Richard Marsden’s article on Antiquarianism, Archaeology and History in Late Nineteenth-Century Scotland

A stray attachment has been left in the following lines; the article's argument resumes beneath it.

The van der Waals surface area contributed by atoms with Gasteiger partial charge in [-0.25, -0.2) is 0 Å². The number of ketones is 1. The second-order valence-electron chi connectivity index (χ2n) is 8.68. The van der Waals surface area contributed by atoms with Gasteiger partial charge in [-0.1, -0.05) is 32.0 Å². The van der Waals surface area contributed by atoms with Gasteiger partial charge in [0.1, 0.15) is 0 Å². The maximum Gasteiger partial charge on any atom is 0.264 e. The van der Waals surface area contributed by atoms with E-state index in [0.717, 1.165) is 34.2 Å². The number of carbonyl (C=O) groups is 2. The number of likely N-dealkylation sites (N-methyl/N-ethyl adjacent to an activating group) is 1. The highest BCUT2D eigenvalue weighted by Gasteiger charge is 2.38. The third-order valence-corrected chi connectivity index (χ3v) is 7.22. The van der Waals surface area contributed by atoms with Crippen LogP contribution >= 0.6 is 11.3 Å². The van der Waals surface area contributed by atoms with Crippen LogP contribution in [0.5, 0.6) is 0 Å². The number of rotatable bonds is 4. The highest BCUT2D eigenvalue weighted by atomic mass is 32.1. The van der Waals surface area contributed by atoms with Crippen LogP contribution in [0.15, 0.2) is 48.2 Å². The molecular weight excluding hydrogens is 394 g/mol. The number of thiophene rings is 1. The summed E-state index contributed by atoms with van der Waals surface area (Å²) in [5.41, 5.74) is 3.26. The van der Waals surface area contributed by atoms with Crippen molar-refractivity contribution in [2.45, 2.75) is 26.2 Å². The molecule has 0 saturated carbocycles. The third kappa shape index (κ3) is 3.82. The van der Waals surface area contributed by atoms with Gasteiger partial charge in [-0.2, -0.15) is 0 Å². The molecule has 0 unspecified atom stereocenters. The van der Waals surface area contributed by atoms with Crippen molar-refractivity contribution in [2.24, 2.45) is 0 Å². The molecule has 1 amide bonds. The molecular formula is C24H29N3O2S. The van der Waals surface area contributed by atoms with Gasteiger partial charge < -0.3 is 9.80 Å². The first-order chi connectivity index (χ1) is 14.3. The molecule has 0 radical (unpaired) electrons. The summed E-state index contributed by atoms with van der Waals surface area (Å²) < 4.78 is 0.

Senior Lecturer in History and Staff Tutor Dr. Richard Marsden has published “In Defiance of Discipline: Antiquarianism, Archaeology and History in Late Nineteenth-Century Scotland” in theĀ Journal of Scottish Historical Studies. The nineteenth century is often seen as the period in which old-fashioned antiquarianism gave way to modern archaeological science. Whilst that is certainly the case, this article argues that in Scotland that new emphasis on material evidence and prehistory remained part of a broad antiquarian sphere until the early twentieth century. Even towards the end of the 1800s, antiquarianism continued to encompass the study of both material culture and documentary sources. It was also, for a time at least, a major influence on narrative history-writing. Throughout this period, it was primarily in Scotland’s antiquarian community, rather than its academic or professional institutions, that collective understandings of the nation’s history were advanced. The article thus uses the Scottish case study to question common assumptions about the decline of polymathic antiquarianism and the rise of specialist disciplinarity in the later part of the nineteenth century.